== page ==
Federal prosecutors last summer disrupted local plans to fix prices for promotional products and pleaded guilty to online sellers of silicone wristbands, custom ropes and buttons. Now, customers who purchase high priced goods are queuing up for a refund.
So far, about six buyers of hawkers for disease promotion, charities and other reasons have filed lawsuits in federal courts in Houston against manufacturers of promotional products. They are seeking collective action status to represent thousands of other consumers and businesses whose marketing materials and conference equipment are overpaid. And they think their civil cases will be easier to prove, because the two main participants acknowledge their role in the conspiracy, so it's hard to refuse to refund customers who say they're overcharged.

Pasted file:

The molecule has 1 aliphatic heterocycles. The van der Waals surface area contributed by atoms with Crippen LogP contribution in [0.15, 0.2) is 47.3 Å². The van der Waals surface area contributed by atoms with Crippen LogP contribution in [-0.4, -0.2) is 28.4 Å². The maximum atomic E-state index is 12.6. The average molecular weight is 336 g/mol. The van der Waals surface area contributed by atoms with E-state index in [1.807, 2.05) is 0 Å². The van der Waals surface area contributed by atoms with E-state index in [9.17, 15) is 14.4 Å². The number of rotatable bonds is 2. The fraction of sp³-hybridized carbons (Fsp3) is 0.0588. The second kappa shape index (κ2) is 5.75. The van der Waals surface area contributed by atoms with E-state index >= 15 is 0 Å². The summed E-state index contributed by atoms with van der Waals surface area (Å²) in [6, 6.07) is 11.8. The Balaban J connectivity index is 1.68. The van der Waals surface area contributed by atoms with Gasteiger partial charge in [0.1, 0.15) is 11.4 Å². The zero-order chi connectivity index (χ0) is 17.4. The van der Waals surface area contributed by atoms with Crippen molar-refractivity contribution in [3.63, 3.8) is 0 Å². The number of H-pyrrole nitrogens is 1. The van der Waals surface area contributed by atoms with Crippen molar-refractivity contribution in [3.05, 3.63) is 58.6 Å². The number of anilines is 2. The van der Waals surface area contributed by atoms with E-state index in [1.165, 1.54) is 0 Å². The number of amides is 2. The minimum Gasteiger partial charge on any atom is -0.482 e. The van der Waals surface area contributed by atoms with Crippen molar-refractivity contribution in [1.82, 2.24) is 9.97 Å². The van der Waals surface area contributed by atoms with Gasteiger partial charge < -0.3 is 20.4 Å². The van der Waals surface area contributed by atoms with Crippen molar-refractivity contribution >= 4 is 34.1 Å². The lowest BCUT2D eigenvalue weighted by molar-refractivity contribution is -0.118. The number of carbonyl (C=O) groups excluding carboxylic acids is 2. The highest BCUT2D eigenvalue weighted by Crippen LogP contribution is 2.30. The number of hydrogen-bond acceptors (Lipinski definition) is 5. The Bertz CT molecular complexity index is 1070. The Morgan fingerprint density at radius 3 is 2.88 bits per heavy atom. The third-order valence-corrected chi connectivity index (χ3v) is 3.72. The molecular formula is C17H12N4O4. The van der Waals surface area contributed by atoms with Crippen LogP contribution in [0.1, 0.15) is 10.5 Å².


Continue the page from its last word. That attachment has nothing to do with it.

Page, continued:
Houston is home to several companies that customize coffee cups, pressure balls and T-shirts to be presented at trade shows, distributed to customers and presented to employees. According to the Promotional Products Association International, a trade group, U.S. sales in 2016 were $21.3 billion.
In 2004, when a new stunt appeared, the industry was quietly putting the name of the law firm on polo shirts and fertilizer brands. That year, the now disgraceful cycling champion and cancer survivor, Lance Armstrong, introduced a yellow silicone wristband with the word "Livestrong" on it to raise cancer awareness. The wristband sells millions, and inspires other charities to sell their own silicone suite.